“There’s a vicious circle, because when new drugs come out they are expensive, so there is no demand. Without the volume of demand, the cost will not come down. If we can’t tackle this, we are going to finish up with a lot more people being diagnosed with multi-drug resistant strains. We’ve already lost the battle in places such as the former Soviet Union, and so we need a huge expansion of effort, especially in places like India and China.” He added: “In some areas we have probably already lost the battle. Globally, it is still just 5% of the total number of TB cases, but with sloppy management of treatment we are moving towards an accelerating problem.”
Let’s change direction now…and look at some World News items you may have missed this week:
Common sense dictates that war with Iran would be devastating for the region – and common sense must prevail.
The Guardian has this wonderful interactive timeline of China: a decade of change – There are some changes occurring within the communist party.
As the communist party prepares for a changing of the guard, we look at the key events in the last 10 years that have shaped the world’s most populous country. A next generation of politicians will be facing entirely new challenges across all sectors, from the economy to civil unrest. Scroll through the timeline to explore the defining moments of the first decade of the 21st century
Leung Chun-ying, a former government adviser who pledged to address a growing wealth gap, won the election to be Hong Kong’s next chief executive after a campaign marked by scandals and protests.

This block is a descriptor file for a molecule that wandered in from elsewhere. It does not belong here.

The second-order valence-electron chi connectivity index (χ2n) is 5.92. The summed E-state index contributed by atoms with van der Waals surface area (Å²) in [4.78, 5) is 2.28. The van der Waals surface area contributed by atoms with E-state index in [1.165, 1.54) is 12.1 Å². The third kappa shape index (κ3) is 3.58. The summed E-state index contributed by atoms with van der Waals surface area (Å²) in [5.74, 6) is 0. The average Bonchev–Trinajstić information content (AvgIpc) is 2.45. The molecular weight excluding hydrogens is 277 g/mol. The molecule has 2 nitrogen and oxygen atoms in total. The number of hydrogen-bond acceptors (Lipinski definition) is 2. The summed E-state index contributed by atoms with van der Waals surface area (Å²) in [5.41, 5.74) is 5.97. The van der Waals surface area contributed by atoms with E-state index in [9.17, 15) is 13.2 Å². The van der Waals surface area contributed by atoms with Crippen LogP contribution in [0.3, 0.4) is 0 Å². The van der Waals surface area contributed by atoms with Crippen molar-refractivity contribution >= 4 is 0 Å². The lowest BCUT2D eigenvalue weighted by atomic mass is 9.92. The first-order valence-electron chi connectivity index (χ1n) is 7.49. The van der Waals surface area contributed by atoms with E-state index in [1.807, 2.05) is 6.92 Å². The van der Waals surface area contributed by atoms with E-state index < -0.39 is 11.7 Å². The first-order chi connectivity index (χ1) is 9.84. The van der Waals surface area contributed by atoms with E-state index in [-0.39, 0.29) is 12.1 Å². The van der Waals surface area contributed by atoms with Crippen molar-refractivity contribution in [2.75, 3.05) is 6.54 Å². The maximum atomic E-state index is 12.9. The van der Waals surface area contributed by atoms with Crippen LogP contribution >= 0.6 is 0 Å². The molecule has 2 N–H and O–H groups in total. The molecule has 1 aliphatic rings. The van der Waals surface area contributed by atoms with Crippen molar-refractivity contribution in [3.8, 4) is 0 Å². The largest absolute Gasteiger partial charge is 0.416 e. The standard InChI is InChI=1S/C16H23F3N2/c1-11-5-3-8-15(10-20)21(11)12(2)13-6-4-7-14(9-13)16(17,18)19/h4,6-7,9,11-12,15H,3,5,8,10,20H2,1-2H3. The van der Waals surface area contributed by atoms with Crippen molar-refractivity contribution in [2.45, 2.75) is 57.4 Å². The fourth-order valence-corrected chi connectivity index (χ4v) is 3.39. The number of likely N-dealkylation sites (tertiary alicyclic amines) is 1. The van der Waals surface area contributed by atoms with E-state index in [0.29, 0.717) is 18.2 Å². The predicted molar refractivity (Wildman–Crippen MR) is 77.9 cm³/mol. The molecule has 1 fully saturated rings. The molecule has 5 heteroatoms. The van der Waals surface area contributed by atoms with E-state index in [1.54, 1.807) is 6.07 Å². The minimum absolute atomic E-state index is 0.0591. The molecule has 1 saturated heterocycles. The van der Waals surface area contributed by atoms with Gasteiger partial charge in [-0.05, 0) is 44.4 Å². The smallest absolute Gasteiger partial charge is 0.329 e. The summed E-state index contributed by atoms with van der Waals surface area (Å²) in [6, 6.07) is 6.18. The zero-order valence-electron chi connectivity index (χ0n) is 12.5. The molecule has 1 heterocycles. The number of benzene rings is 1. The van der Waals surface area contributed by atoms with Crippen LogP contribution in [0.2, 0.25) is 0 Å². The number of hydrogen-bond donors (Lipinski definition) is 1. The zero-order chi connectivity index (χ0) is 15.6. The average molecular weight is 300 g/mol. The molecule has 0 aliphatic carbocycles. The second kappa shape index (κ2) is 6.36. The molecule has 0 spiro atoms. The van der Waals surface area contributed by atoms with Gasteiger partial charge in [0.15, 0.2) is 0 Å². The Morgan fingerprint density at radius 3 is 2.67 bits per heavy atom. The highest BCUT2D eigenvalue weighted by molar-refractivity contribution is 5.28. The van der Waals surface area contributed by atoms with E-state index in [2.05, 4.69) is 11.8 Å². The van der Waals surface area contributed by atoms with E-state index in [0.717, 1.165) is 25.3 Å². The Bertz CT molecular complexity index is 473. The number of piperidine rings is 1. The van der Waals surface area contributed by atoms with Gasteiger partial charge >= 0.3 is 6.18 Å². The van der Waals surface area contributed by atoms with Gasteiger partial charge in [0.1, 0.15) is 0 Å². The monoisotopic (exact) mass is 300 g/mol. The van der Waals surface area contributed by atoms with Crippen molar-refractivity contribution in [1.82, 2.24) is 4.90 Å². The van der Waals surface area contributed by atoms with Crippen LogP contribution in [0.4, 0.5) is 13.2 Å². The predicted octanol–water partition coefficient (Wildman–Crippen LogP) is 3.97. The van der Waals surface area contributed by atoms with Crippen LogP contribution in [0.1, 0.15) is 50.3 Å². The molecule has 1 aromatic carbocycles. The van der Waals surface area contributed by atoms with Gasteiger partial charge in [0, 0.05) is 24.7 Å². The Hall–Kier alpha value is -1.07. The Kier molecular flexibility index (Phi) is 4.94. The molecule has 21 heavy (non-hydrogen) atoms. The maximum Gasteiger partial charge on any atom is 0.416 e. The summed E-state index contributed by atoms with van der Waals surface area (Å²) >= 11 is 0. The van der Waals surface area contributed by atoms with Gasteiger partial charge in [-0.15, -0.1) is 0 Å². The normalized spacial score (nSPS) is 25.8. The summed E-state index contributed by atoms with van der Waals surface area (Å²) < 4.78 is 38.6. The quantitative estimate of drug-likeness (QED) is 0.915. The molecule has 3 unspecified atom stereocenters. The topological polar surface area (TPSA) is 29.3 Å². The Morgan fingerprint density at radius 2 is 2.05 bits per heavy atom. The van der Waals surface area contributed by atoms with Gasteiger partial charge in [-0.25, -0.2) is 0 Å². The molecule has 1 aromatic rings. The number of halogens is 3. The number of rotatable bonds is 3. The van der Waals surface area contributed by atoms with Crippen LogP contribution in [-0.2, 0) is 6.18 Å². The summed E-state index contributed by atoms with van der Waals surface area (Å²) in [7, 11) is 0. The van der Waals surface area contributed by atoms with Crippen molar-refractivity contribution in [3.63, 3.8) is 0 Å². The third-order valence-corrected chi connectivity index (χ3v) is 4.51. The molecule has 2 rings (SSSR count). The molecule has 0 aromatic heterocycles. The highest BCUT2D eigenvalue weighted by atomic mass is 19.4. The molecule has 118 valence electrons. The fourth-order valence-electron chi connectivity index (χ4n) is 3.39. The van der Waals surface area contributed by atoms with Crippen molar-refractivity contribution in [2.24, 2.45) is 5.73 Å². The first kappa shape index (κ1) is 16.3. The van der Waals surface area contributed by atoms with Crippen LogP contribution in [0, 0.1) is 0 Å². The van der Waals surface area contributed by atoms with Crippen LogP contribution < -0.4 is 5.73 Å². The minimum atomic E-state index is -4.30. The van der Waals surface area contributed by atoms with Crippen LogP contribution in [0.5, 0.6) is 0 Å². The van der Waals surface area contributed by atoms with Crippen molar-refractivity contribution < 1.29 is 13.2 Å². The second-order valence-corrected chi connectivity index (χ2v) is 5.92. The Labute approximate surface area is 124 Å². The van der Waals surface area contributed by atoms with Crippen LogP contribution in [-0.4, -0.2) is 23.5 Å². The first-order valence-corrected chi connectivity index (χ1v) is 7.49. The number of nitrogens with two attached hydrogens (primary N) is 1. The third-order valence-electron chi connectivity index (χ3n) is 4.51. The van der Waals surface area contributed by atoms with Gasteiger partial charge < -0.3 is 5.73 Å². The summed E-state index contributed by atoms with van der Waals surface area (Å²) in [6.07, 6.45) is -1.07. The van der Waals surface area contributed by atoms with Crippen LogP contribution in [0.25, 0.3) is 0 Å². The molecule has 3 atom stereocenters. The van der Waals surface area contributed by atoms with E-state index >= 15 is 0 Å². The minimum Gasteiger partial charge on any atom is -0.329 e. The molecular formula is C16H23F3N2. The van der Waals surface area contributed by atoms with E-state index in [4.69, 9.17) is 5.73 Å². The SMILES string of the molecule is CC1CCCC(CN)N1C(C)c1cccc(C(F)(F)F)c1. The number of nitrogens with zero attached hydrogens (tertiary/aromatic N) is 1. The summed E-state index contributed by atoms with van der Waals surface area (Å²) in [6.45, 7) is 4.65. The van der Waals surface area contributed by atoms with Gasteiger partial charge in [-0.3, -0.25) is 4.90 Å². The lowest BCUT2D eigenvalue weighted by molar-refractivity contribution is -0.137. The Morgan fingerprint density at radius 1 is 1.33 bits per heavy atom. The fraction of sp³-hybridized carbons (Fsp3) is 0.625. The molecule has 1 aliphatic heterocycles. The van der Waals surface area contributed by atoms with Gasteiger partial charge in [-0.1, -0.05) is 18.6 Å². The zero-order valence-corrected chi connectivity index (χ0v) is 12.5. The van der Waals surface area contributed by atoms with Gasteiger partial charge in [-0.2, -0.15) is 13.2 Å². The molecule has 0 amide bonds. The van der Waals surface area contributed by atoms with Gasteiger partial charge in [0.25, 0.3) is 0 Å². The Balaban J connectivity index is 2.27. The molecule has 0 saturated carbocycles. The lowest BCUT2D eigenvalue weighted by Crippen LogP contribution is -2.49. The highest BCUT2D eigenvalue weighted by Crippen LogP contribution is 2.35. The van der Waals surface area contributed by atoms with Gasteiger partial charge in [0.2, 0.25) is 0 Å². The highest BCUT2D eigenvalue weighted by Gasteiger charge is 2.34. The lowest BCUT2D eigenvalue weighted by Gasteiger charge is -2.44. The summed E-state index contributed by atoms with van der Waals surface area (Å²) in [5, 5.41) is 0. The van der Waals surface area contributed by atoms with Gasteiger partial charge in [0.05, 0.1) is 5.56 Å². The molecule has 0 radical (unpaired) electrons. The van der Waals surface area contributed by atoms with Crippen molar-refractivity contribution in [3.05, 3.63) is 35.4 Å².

Leung, 57, won 689 votes from a 1,193-member election committee comprising of businessmen, lawmakers and academics, according to the returning officer. Henry Tang, the front-runner until scandals drove down his popularity in opinion polls, garnered 285 votes, while Democratic Party lawmaker Albert Ho got 76 votes.
Afghans hoping to escape violence and a lack of economic prospects at home face new challenges and new abuses in Europe.
As Afghanistan’s army was beginning to assume a more active combat role in 2007 – and as suicide bombings and opium production hit record highs – Omar thought a move to Europe would make his life safer.
Instead, as with the 300 Afghans who marched in Stockholm that year to demand their rights to asylum, the 19-year-old would realise the journey to seek asylum in Europe was rife with its own difficulties.
As one of thousands of young people trying to escape worsening insecurity, a lack of socio-economic opportunities and increased anxiety over Afghanistan’s future, Omar left his home and embarked on a three-year journey to France.
In each of the nine Eurasian countries he entered along the way, Omar thought he was finally safe – but, instead, each presented its own hostilities and threats of abuse.
Now 23, Omar told Al Jazeera that the struggles he faced led to an unexpected conclusion: “The difficulties in Afghanistan were better than the difficulties we face today in Europe.”
Now that is a powerful statement. You can read more about the thousands of applicants seeking asylum at the link. The article has quite a few personal stories to illustrate the hardship these people are facing.
Young refugees fleeing Nazi bombs in the Spanish civil war found a mixed welcome in the UK after a nightmare voyage.